Nautical remnants dot the venue including ship ropes, turbines, ship blueprints and other old artefacts that hint at a curious history in this very place.

The bar
Licensed till midnight with capacity for 120 patrons, The Push brings small bars into The Rocks area.

The plush leather couches, brass fixtures, chequered tables and relaxing ambience of The Push attracts more regular office workers during the weekdays and younger crowds on Fridays and Saturdays, and a fair share of tourists.

Larrikin cocktail
To kick off lunch we ordered the Larrikin; a signature cocktail combining Jack Daniels bourbon and Tuaca, muddled with lime, mint and ginger ale.

A refreshing cocktail served with lots of ice and likened to a mule, the Larrikin's herbaceous, slightly bitter and sticky sweetness works for some and not for others.

Strawberry Jam Mocktail
We also had a mocktail which used base elements of strawberry jam and plum bitters, topped off with apple juice. Like candy in a glass, this berry, sugary lolly-like mocktail was a clever use of the elements and pleasing to the non-drinker.

School prawns, Cajun spiced, preserved lemon mayonnaise
For food we started with a bowl of whole fried school prawns which were crunchy but not as greasy as others I've seen. Flash fried in a Cajun spiced batter, these prawns made for a great starter with a wedge of lemon and a dollop of light preserved lemon mayonnaise for condiments.

Sliders: pulled lamb, pork rib, crispy seitan
The highly-recommended sliders are available in three variations; pulled lamb, pork rib or a vegetarian seitan gluten.

Served in mini brioche buns, the pulled lamb slider was nice and moist, served with mashed peas - my pick of the three.

The pork rib slider had a curry flavouring, which was a refreshingly different take rather than the pulled pork that's still everywhere in Sydney. The vegetarian seitan slider would have been a winner with a little more seasoning on the gluten filling.

Herb battered barramundi, house made tartare, hand cut chips, mashed peas
Classic fish and chips at The Push featured barramundi fillets in a golden batter with nice crunch and quite light with herbs, lemon and maybe even some garlic. The fish was served traditionally with mushy peas and chunky potato chips in a small metal basket, while the aioli and lemon cheek were put to good use for the dish.

Shepherd's pie with slow cooked lamb shoulder, crushed peas, sebago mash, watercress
The Shepherd's pie that arrived next is one of the more popular mains at The Push. Packed with slow cooked lamb shoulder and gravy, and topped with a layer of sebago potato mash balls, it's easy to see why.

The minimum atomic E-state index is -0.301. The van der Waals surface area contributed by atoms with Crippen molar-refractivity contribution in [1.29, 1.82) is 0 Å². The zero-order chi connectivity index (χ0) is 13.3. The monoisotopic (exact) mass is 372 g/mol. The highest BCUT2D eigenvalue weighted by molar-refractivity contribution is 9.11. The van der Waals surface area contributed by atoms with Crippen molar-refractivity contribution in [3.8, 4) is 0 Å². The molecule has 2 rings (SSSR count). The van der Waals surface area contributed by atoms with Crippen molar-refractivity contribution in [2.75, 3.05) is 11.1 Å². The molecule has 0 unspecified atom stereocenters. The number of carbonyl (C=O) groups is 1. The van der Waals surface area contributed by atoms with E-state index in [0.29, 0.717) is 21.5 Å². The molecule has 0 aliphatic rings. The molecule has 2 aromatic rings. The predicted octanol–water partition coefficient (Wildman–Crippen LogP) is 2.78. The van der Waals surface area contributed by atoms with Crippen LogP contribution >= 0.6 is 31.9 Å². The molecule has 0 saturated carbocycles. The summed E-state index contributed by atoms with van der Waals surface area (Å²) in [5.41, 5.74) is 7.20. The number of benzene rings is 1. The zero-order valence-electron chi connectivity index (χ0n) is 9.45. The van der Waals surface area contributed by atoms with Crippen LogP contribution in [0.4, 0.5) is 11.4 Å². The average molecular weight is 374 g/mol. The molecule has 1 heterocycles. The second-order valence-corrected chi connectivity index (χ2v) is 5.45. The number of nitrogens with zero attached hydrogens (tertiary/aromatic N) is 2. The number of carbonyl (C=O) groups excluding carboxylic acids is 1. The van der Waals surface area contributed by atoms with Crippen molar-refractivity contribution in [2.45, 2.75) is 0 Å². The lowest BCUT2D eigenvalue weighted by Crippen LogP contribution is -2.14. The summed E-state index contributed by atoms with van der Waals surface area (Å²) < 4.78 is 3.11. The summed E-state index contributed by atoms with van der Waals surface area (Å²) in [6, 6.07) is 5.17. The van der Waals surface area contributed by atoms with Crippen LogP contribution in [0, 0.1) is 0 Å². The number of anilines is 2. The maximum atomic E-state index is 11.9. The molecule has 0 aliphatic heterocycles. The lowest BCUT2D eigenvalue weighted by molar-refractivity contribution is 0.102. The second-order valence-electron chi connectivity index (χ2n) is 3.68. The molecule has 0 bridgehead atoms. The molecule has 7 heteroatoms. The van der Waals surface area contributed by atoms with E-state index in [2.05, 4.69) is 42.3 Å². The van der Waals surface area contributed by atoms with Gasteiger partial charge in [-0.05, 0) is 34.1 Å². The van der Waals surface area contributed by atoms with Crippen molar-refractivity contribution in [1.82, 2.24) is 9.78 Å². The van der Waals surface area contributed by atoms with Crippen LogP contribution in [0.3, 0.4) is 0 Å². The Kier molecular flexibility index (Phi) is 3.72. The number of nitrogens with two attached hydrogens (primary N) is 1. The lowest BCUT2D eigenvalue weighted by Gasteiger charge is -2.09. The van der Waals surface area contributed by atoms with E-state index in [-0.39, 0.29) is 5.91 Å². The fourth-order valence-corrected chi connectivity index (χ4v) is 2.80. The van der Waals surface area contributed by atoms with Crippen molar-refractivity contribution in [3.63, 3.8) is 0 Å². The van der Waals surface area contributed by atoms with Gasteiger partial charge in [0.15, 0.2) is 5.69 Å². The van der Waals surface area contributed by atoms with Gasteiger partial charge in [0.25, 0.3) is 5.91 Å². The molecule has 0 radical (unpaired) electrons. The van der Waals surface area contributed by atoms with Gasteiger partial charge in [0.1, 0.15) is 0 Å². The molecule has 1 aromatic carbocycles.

The pot pie was served with large portion of watercress on the side and more mashed peas, while the potato mash was light, fluffy and rather addictive. The lamb shoulder filling was like a hearty winter's lamb stew and appropriately filling for a cool Sunday's lunch.

House salad with frisee, radicchio and rocket, sliced radish, zucchini, white wine vinaigrette
To balance out the richness and fried-ness, we also ordered the house salad. Combining radicchio, frisee and rocket leaves with radish rounds and zucchini, the salad was fresh with a good balance of bitter, tangy and crunch.

ANZAC crumbed macadamia ice cream with rum butter sauce
For dessert, it had to be the Anzac biscuit-coated macadamia ice cream with a rum sauce, which can hardly get any more Australian, or exciting for this fan of the oats-based traditional Anzac biscuit.

Coated with a crumb of Anzac biscuits, the ice cream ball had satisfying chunks of macadamia nuts that combined for all round sweetness and butteriness.

The rum butter sauce was sharply sweeter than the ice cream, though it worked quite well with the relatively toned down crumbs and ice cream.

Endeavour Vintage Growers golden ale
To cap off the lunch, and in honour of The Push and their sailor victims who certainly wouldn't have minded a drink, we had the Endeavour Vintage Growers golden ale which is one of four beers available on tap alongside Little Creatures Pale Ale, White Rabbit White Ale and Heineken.

When it comes down to it, The Rocks is an important part of Sydney history and will always attract tourists as a result. Joining the likes of iconic pubs The Glenmore and The Australian, the newly renovated The Push will undoubtedly help to refresh the suite of traditional pubs and bars around The Rocks and nudge it into a new era.

Food, Booze & Shoes dined at The Push as a guest, with thanks to Agency G.

The Push on Urbanspoon